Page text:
Marital Property Agreement

We generally recommend a Marital Property Agreement for all of our estate planning clients who are married. The Agreement typically does not cover the distribution of assets upon divorce, but does specify how assets are owned by the couple during lifetime and at the time of the death of one of them. Such an Agreement is often recommended because the Wisconsin Marital Property Act sometimes makes it difficult to determine which spouse owns assets upon death without it. Without a Marital Property Agreement, classification of property under the Marital Property Act may also have adverse tax consequences. We often recommend that clients designate most of their property as marital property because marital property tends to have significant tax advantages. However, certain assets are often classified as the individual property of one spouse. For example, we work closely with clients to explain the ramifications of designating property which has been received by gift or inherited by one spouse as marital property. We will also explain the advantages and disadvantages of designating retirement plan assets as marital property. The type of Marital Property Agreement which we recommend for you will be unique to your situation.

Durable Power of Attorney

We recommend that you consider a Durable Power of Attorney appointing your spouse or other trusted person to manage your financial affairs in the event of disability or incapacity. We will thoroughly explain the ramifications of designating another individual to serve as your financial agent.

Health Care Power of Attorney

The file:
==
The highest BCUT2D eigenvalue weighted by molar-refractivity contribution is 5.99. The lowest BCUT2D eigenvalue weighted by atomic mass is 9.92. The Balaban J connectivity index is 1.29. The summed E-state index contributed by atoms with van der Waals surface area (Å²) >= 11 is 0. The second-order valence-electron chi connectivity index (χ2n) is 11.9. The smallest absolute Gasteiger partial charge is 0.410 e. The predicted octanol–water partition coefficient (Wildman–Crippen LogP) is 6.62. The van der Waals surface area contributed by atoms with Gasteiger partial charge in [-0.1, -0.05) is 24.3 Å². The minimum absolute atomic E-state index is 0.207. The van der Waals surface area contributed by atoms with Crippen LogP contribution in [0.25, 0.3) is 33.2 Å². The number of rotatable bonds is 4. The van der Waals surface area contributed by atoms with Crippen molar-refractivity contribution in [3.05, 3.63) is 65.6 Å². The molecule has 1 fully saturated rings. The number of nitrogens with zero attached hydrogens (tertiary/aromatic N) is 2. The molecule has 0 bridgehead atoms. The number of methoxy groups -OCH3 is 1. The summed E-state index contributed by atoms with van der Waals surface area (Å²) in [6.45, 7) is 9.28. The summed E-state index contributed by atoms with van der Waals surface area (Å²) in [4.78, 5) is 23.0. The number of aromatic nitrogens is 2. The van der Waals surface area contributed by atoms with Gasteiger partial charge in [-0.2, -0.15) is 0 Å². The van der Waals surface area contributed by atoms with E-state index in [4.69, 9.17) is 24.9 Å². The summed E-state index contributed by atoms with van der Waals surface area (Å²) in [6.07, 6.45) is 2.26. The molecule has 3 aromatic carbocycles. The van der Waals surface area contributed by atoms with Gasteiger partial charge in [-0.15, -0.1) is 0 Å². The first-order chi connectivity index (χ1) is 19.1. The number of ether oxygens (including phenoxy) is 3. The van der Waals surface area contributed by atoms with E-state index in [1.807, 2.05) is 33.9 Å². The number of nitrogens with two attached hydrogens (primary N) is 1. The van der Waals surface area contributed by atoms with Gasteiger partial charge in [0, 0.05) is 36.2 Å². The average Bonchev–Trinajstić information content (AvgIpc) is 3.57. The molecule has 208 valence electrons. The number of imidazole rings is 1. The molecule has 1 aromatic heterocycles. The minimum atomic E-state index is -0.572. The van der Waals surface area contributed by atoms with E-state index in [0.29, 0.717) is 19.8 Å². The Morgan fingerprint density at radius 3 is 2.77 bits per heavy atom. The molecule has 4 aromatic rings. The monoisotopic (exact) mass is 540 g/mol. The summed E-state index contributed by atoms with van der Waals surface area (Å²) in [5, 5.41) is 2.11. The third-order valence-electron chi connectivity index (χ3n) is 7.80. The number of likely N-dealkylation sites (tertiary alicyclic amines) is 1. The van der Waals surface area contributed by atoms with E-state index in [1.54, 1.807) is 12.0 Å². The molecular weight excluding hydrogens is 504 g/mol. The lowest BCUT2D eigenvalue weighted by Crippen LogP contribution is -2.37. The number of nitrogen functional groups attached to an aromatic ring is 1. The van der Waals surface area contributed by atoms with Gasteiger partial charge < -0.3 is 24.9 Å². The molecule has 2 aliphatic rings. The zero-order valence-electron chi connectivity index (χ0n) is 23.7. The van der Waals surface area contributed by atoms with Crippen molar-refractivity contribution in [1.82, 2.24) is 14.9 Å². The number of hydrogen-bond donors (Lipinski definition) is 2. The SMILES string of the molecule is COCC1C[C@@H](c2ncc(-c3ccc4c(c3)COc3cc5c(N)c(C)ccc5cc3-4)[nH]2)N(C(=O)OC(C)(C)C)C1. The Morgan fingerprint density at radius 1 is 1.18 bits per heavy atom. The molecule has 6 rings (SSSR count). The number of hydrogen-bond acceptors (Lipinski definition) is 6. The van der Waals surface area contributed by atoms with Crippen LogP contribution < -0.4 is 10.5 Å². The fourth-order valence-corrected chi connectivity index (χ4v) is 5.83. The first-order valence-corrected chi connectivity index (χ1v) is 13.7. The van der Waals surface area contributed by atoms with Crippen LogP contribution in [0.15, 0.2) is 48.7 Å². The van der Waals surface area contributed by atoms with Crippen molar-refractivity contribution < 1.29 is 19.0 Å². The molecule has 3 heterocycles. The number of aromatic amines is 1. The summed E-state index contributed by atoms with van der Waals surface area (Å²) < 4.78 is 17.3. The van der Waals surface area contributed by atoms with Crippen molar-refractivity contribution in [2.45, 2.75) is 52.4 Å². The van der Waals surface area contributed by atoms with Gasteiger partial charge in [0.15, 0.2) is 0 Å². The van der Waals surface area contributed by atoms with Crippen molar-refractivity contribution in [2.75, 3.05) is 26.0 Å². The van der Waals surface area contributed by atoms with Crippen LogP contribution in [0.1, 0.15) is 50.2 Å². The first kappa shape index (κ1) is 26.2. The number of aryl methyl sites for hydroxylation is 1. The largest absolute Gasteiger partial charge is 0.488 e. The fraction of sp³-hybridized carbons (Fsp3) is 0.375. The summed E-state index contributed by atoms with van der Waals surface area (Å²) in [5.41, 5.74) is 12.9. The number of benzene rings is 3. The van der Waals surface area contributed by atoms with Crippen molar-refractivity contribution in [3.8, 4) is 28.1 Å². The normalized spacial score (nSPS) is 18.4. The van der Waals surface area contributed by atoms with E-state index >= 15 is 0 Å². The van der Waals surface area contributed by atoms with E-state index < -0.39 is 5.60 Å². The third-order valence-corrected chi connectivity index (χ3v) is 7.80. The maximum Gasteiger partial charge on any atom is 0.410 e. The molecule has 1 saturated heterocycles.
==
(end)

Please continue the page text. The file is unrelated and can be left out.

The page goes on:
We recommend a Health Care Power of Attorney to assist your family in making health care decisions on your behalf. This document allows you to designate your spouse or other trusted person to make health care decisions for you should you be unable to make these decisions due to disability or incapacity. We will thoroughly explain your choices with respect to health care decision making.

Additional Estate Planning Documents

Clients with larger estates or special needs may have additional documents included as a part of their estate plan. Our attorneys may be recommending one or more of the following documents for you, in which case we will describe the advantages of including these customized documents as a part of your estate plan.

  • Charitable Trusts
  • Generation-Skipping Transfer Tax Trusts
  • Grantor Retained Annuity Trusts
  • Irrevocable Life Insurance Trusts
  • Qualified Minor’s Trusts
  • Qualified Personal Residence Trusts
  • Special Needs Trusts for Beneficiaries with Disabilities

Beyond the Documents

Our practice team is highly skilled in assisting with the transition of closely-held businesses, planning for retirement plan distributions, developing lifetime gifting strategies and identifying unique issues which may impact the estate plan which you have put in place. If you have legal needs beyond our expertise, we work closely with attorneys in other practice areas to ensure that your goals are achieved.

Trusts, Estates and Succession Planning Team

Mark J. Andres, Carrie L. Caan, Timothy A. Cisler, Thomas J. Drought, William H. Frazier, Marjorie Mitchell Greene, John W. Hein, William A. Jennaro, Mark G. Kmiecik, Robert E. Kuelthau, Charles G. Maris, Jacqueline L. Messler, Ann M. Rieger, Allen M. Salomon, Ryan M. Spott, Adrian T. Ulatowski, Debra L. Wojtowicz